Recovering America’s Wildlife Act

Our nation is experiencing what many scientists are referring to as a wildlife crisis. Nearly 40% of wildlife and plant species worldwide are facing the threat of extinction, and more than one-third of fish and wildlife in the United States are facing a similar fate. States have identified more than 12,000 species of “greatest conservation need,” ranging from federally listed threatened and endangered species to species potentially in need of federal protection. This is why the Recovering America’s Wildlife Act H.R. 3742, new legislation introduced by Reps. Debbie Dingell, D-Mich., and Jeff Fortenberry, R-Neb., is so important to the future of wildlife in the U.S.

Currently, wildlife conservation relies in large part on Pittman-Robertson dollars. The Federal Aid in Wildlife Restoration Act, commonly referred to as the Pittman-Robertson Act, was enacted in 1937 and uses revenues generated by excise taxes on firearms, ammunition and archery equipment to fund state wildlife conservation efforts. Even with the assistance of Pittman-Robertson dollars, current funding for wildlife conservation is less than 5% of state agencies’ estimated needs. Recovering America’s Wildlife Act will provide $1.395 billion annually in dedicated funding to the recovery and conservation of our nation’s wildlife. These funds will be available for wildlife conservation without any added burden to taxpayers, allocating $1.3 billion of existing funds to the states to carry out their State Wildlife Action Plans and $97.5 million to tribal wildlife plans.

Each state created a State Wildlife Action Plans through a collaborative process with the state wildlife agency, the public and the U.S. Fish and Wildlife Service to conserve at-risk wildlife and habitat. The purpose of these plans is to conserve wildlife and its habitat before requiring protection from the Endangered Species Act; in other words, conserving these species before they end up in the emergency room. Recovering America’s Wildlife Act will provide funding for vital on-the-ground conservation work to protect these species.

Funding from this act will enhance many of the NWTF’s conservation efforts. In the Southeast, our partnership work with America’s Longleaf Restoration Initiative aims to restore longleaf pine ecosystems for wild turkeys and other game animals. However, these projects also benefit at-risk species that depend on these habitats, such as the gopher tortoise and red-cockaded woodpecker.

In the Northeast, the NWTF partners with the Natural Resources Conservation Service to establish young forest habitat on private lands by providing technical assistance to landowners who want to take part in wildlife conservation. This young forest habitat is essential for the wild turkey and species of conservation need, such as the New England cottontail rabbit, American woodcock and ruffed grouse.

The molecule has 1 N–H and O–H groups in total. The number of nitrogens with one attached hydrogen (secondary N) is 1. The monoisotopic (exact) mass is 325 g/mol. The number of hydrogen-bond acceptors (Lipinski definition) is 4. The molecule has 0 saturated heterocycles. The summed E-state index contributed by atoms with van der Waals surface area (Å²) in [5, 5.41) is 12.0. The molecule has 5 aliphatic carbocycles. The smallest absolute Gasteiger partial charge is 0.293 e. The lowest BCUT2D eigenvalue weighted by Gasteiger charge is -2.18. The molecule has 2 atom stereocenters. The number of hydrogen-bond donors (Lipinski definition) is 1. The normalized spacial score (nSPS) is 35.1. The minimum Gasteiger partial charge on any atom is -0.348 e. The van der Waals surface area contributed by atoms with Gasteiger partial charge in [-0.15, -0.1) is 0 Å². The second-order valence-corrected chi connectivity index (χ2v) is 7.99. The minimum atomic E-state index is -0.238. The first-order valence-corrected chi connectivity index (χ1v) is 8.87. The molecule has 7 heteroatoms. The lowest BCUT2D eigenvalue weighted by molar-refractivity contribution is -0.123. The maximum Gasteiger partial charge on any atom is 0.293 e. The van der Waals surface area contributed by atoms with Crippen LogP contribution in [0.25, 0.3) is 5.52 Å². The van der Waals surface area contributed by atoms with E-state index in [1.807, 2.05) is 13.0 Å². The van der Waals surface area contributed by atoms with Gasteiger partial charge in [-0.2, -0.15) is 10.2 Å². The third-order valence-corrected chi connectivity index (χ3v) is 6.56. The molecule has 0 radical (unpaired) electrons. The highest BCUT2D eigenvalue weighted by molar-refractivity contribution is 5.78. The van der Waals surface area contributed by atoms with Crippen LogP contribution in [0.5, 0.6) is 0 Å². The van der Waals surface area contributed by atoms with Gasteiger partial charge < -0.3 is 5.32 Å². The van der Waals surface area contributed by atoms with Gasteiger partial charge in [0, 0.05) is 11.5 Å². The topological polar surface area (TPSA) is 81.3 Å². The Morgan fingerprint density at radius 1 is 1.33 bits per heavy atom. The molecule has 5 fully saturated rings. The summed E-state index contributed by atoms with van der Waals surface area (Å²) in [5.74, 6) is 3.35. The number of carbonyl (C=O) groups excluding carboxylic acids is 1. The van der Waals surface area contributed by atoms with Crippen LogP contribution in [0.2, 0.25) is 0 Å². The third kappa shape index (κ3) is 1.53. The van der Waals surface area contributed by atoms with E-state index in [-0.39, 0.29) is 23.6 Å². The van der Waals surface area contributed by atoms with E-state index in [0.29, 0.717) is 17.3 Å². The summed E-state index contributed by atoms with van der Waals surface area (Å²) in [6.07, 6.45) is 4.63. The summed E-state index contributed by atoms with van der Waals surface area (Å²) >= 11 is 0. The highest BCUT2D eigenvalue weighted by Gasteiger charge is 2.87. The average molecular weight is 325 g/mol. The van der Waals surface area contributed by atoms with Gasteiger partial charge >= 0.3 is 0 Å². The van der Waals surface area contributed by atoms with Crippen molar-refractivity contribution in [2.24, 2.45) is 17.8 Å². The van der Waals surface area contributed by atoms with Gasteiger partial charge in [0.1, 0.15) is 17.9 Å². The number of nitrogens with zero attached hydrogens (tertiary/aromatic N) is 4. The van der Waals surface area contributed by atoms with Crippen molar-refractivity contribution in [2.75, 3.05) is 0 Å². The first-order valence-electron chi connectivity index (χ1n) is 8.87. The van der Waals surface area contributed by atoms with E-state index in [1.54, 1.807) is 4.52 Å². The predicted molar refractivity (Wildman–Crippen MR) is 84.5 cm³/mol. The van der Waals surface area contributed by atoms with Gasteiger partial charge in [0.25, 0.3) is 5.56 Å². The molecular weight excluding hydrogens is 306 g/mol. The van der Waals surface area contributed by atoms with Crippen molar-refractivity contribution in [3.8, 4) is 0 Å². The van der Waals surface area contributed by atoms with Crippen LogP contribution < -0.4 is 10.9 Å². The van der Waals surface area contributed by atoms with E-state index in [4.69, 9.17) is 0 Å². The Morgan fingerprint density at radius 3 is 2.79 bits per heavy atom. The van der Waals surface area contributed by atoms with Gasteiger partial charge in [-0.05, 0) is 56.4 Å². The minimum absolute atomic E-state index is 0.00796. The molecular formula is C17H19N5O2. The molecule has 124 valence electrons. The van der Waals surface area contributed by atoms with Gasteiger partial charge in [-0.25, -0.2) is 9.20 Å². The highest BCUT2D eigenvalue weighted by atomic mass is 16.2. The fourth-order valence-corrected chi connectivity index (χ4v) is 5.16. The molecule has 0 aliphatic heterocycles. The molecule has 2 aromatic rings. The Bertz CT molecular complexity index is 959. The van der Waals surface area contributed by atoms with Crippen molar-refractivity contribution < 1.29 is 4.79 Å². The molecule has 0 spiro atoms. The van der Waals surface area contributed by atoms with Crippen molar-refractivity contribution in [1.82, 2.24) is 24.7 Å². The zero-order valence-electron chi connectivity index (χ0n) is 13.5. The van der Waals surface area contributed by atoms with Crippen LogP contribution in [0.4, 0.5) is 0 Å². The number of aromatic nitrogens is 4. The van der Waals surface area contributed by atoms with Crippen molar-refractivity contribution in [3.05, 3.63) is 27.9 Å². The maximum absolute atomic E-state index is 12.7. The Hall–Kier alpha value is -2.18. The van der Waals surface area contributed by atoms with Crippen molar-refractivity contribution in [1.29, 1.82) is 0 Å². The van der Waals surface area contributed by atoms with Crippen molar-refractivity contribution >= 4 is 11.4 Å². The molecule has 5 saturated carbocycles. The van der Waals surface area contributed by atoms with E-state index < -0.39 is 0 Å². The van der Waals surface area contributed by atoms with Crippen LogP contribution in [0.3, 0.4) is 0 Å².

In the Midwest, many of our partnership projects center on restoring grasslands and oak savannas to ensure nesting, brood range, food and cover remain intact for the wild turkey. These grassland-dominated areas are vital for numerous wildlife and plant species identified in their action plans, including the northern bobwhite quail, migrant songbirds and the listed Karner blue butterfly. Additionally, we have provided assistance with prescribed fire and removal of invasive species to help promote sharp-tailed grouse habitat in multiple upper Midwestern states.

In the West, the NWTF uses funds from the U.S. Fish and Wildlife Service combined with Super Fund dollars to help manage critical forest habitat, fight invasive plants and animals, and protect streamside zones, which provide migration corridors for many Western wildlife species. This is important work for the wild turkey and other game animals like deer and elk, as well as many at-risk and sensitive species that share this habitat, such as bald eagles, bighorn sheep, greater sage-grouse and leopard frogs. The work that NWTF staff and partners carry out nationwide is crucial for wildlife and habitat conservation, and the Recovering America’s Wildlife Act will help fund many more projects such as these.

The projects carried out through funding from Recovering America’s Wildlife Act will also provide important contributions to the public, such as clean air and water, flood prevention, pollination and increased carbon capture. This act also will help bolster the wildlife recreation economy, which generates $140 billion annually by increasing outdoor recreation opportunities like nature watching, hiking and wildlife photography.

The NWTF thanks Reps. Dingell and Fortenberry for their introduction of the Recovering America’s Wildlife Act, and the 61 original cosponsors for their support. This legislation is vital to protect wildlife and habitat for future generations. We look forward to working with our partners and friends in Congress to enact this legislation and put funding to work for our nation’s wildlife. Please contact your representative and ask him/her to sponsor this legislation.

Click here to see a current list of sponsors. 

— Katie Flowers

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